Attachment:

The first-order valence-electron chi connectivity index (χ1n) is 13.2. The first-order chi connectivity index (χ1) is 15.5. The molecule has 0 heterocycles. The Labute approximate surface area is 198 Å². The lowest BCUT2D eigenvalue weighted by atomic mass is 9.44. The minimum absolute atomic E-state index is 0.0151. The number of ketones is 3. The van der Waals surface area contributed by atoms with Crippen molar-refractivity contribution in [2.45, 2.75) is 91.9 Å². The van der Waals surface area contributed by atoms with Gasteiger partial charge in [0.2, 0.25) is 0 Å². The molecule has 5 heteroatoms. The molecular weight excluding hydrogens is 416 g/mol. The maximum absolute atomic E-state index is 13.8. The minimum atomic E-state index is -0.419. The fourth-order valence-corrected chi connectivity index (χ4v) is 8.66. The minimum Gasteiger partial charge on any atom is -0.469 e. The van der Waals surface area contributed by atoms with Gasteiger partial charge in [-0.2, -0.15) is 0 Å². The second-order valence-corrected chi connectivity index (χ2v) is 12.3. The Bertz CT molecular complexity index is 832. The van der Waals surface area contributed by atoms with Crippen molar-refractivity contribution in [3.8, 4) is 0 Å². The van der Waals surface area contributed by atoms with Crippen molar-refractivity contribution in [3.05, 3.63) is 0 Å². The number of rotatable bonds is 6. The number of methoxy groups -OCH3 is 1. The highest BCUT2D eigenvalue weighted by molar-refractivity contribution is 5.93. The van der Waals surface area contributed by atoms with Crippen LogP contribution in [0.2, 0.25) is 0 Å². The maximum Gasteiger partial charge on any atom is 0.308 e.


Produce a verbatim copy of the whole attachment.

The first-order valence-electron chi connectivity index (χ1n) is 13.2. The first-order chi connectivity index (χ1) is 15.5. The molecule has 0 heterocycles. The Labute approximate surface area is 198 Å². The lowest BCUT2D eigenvalue weighted by atomic mass is 9.44. The minimum absolute atomic E-state index is 0.0151. The number of ketones is 3. The van der Waals surface area contributed by atoms with Crippen molar-refractivity contribution in [2.45, 2.75) is 91.9 Å². The van der Waals surface area contributed by atoms with Gasteiger partial charge in [0.2, 0.25) is 0 Å². The molecule has 5 heteroatoms. The molecular weight excluding hydrogens is 416 g/mol. The maximum absolute atomic E-state index is 13.8. The minimum atomic E-state index is -0.419. The fourth-order valence-corrected chi connectivity index (χ4v) is 8.66. The minimum Gasteiger partial charge on any atom is -0.469 e. The van der Waals surface area contributed by atoms with Gasteiger partial charge in [-0.2, -0.15) is 0 Å². The second-order valence-corrected chi connectivity index (χ2v) is 12.3. The Bertz CT molecular complexity index is 832. The van der Waals surface area contributed by atoms with Crippen molar-refractivity contribution in [3.8, 4) is 0 Å². The van der Waals surface area contributed by atoms with Crippen molar-refractivity contribution in [3.05, 3.63) is 0 Å². The number of rotatable bonds is 6. The number of methoxy groups -OCH3 is 1. The highest BCUT2D eigenvalue weighted by molar-refractivity contribution is 5.93. The van der Waals surface area contributed by atoms with Crippen LogP contribution in [0.2, 0.25) is 0 Å². The maximum Gasteiger partial charge on any atom is 0.308 e.